France in double dip recession as figures show worse-than-expected first quarter

France in double dip recession as figures show worse-than-expected first quarter

France suffered a double-dip recession according to revised official figures which showed it had a poorer start to the year than previously thought.

Europe’s second-largest economy shrank 0.1% in the first quarter of 2021, sharply revised from an initial estimate of 0.4% growth, said statistical agency INSEE.

It was the second straight quarter of contraction – the definition of a recession – after the economy shrank 1.5% in the last three months of 2020.

Emmanuel Macron’s government has spent tens of billions in an attempt to support the economy Pic: AP

France had already been dragged into recession earlier in 2020 due to the pandemic, which means it has now suffered a so-called ‘double dip’.

At the end of March of this year, the French economy was still 4.7% below its level at the end of 2019, according to INSEE.

The latest revision, reflecting a worse-than-expected performance for the construction sector, highlights the challenges France and its European neighbors face as they grapple with a new wave of COVID-19[feminine[feminine infections this year.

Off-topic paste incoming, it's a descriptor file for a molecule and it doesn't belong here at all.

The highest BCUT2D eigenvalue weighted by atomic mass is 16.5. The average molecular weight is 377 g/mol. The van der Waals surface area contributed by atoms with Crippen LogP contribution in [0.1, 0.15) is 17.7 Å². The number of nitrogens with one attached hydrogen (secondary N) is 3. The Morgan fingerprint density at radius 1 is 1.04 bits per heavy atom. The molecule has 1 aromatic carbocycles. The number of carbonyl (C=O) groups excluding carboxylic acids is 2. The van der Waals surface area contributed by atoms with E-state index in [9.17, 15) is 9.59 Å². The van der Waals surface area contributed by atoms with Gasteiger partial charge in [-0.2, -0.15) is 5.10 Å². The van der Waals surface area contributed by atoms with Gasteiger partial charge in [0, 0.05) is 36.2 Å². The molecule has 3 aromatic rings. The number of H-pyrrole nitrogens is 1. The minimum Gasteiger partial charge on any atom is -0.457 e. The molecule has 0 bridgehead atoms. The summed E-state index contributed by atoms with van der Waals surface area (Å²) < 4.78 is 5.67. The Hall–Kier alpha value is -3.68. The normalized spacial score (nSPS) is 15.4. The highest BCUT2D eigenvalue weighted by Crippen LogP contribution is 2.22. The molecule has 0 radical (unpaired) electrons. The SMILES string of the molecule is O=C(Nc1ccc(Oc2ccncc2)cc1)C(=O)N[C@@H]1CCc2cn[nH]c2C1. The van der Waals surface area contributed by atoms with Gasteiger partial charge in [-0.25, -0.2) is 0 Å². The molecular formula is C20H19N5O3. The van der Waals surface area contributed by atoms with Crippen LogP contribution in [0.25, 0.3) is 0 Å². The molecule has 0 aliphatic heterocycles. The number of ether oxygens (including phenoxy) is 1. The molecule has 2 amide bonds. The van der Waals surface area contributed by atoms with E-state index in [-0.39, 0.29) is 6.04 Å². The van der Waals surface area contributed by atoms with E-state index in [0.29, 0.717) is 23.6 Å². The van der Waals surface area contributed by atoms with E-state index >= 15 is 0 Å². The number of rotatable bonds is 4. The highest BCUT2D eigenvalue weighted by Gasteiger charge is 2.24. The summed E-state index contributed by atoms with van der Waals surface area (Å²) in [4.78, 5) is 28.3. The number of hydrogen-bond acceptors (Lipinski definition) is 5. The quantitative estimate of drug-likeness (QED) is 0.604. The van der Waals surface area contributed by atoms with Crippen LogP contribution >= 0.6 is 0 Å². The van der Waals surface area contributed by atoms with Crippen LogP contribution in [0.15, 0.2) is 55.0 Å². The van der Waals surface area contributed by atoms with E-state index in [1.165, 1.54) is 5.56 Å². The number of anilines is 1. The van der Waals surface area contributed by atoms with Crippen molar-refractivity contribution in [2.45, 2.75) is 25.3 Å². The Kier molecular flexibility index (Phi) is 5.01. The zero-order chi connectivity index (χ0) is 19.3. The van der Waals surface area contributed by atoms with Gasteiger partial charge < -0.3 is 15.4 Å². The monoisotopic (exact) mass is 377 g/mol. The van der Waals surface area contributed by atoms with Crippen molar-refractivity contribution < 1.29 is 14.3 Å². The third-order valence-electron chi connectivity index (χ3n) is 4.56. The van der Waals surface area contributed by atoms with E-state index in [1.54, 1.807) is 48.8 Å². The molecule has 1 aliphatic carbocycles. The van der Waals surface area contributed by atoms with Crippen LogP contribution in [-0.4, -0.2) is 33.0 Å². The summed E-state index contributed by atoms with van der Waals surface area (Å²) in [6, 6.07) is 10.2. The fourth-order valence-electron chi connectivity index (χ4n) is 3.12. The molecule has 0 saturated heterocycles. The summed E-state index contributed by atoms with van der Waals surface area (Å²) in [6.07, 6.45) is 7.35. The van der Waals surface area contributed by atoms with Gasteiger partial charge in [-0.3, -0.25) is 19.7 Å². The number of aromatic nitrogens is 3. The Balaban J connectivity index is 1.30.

The government of President Emmanuel Macron has spent tens of billions of euros in an attempt to support the economy and protect jobs during the crisis.

But a resurgence of cases has led the country to enter a third national lockdown, causing further difficulties for the economy with new figures showing household spending fell 8.3% in April – the start of the second trimester.

The restrictions are now lifted and Finance Minister Bruno Le Maire this week maintained his 5% growth forecast for 2021.

The latest restrictions have started to fade

He said the crisis “is moving behind us, although we have to be careful”.

Germany, Europe’s largest economy, also contracted in the first quarter, although a period of growth at the end of 2020 meant it was not in a recession.

Likewise, UK GDP fell 1.5% during the January-March period of this year – thanks to the last lockdown – but had risen in the fourth quarter, meaning it avoided a double dip.

Overall, the UK economy shrank 9.8% in 2020, worse than any other country in the G7 group of major advanced economies. French GDP contracted by 8%.


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